Zero at the Bone, and Other News

August 13, 2015 | by

A daguerreotype of Emily Dickinson, ca. 1848.

  • Since David Foster Wallace committed suicide in 2008, Infinite Jest has undergone a dramatic change in its cultural significance: once merely the mark of a curious reader, it’s become a totem for bros, who see in its massive size and brainy reputation a chance to show off their own massive size and brainy reputations—and who have no intention of really grappling with it. “How did poor David Foster Wallace go from dissecting the pretensions and shortcomings of mid-century men of letters to holding a central place in the pretensions of their heirs? … [Jest’s] irrefutable bigness is a dare … For these men, Wallace stands as a challenge to be confronted, just as the paperback brick of Infinite Jest stands as a challenge to the guy hauling it on the G train.”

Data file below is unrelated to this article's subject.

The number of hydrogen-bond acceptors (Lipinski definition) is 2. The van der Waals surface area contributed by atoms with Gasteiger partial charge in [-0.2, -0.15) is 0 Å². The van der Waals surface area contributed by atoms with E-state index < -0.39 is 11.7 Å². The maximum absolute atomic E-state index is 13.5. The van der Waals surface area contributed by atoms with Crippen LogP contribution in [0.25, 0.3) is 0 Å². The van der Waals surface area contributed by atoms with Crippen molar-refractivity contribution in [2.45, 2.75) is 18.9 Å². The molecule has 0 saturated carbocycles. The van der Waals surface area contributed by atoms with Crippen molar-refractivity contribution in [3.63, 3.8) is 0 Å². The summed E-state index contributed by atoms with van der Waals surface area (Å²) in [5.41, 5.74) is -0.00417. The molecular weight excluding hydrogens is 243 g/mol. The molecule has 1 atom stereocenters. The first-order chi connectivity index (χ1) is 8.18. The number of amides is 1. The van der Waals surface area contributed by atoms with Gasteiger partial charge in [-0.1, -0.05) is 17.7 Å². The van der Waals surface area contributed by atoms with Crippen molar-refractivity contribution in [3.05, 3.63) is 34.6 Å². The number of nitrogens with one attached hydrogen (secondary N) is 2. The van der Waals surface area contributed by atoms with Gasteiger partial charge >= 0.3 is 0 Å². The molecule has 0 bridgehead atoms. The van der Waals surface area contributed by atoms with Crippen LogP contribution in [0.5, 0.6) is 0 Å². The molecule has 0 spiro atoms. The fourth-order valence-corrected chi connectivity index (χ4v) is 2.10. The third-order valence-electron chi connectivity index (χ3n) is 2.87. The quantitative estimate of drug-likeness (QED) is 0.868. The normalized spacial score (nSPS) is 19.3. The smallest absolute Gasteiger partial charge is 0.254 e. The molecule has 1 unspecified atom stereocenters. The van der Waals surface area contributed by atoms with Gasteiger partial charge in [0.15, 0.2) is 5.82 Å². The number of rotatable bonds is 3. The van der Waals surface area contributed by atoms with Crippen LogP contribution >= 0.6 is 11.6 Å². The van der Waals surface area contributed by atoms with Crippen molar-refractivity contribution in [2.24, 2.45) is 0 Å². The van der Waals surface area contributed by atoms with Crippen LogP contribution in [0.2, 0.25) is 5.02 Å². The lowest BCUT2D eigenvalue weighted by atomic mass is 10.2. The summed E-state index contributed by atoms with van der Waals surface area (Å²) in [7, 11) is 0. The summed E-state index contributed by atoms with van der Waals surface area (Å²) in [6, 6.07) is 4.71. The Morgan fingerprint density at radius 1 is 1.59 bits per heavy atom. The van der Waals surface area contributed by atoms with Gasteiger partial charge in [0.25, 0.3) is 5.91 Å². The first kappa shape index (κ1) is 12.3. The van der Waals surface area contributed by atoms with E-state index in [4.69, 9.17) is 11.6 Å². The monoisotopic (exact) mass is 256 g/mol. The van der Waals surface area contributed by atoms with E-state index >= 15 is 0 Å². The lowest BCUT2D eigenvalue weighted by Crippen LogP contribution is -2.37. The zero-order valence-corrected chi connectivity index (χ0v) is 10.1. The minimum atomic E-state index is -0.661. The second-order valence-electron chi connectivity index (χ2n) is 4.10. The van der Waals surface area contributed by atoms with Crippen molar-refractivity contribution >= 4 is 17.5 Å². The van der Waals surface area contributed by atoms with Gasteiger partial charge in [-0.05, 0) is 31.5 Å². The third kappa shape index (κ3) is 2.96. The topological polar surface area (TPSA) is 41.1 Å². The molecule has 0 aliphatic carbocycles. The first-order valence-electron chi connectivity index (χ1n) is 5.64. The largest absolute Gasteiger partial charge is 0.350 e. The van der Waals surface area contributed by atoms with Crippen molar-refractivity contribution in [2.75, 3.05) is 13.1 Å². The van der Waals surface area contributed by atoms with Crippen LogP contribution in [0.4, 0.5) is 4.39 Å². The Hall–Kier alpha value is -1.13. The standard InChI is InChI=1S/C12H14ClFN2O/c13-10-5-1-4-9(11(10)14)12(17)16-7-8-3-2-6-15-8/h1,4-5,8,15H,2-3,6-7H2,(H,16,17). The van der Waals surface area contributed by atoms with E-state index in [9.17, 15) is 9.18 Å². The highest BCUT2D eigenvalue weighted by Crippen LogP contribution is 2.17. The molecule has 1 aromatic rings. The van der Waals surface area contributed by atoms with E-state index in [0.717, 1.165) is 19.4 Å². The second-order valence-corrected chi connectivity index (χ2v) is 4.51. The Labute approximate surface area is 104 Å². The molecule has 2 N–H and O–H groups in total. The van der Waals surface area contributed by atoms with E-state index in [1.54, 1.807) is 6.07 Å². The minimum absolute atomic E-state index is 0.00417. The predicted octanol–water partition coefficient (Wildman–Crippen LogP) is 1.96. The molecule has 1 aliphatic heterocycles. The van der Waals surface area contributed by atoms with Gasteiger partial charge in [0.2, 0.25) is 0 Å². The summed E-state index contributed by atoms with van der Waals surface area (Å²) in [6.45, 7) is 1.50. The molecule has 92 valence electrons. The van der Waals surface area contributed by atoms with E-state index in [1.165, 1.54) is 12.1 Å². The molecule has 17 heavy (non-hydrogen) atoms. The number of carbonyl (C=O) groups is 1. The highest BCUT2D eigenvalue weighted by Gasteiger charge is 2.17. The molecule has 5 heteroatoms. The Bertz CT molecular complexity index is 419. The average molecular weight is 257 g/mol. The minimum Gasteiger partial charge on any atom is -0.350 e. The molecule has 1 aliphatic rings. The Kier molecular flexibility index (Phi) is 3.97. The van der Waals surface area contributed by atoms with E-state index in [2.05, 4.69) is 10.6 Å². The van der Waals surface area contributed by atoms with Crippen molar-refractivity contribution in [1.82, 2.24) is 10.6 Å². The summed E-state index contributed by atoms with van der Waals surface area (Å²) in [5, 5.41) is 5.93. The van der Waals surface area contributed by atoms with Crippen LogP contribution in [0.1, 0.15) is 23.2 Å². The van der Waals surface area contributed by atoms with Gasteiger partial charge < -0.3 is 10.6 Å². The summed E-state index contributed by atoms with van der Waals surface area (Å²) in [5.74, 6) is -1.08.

• Alexandra Kleeman, whose debut short story “Fairy Tale” appeared in our Winter 2010 issue, discusses her new novel, You Too Can Have a Body Like Mine, and the altogether surreal experience of seeing ads on TV for the first time after a long break from the medium: “They’re these little pockets of weirdness … You get these characters who so fervently believe in the power of a certain product, they’re so fervently wanting to fix this one problem. You have these weird extreme emotions like jealousies and affections for things that no normal person would, so I find them really interesting and almost beautiful in that way, like surrealist films. You can feel how much money goes into commercials by how swiftly they act on your mind. And they’ve got like a hypnotic quality to the way they present their products. I can feel myself taking on a desire for that thing, or at least like feeling the desire they want me to feel, when I see a beautifully done eye, or makeup, or the softness of some cotton fabric bouncing up and down.”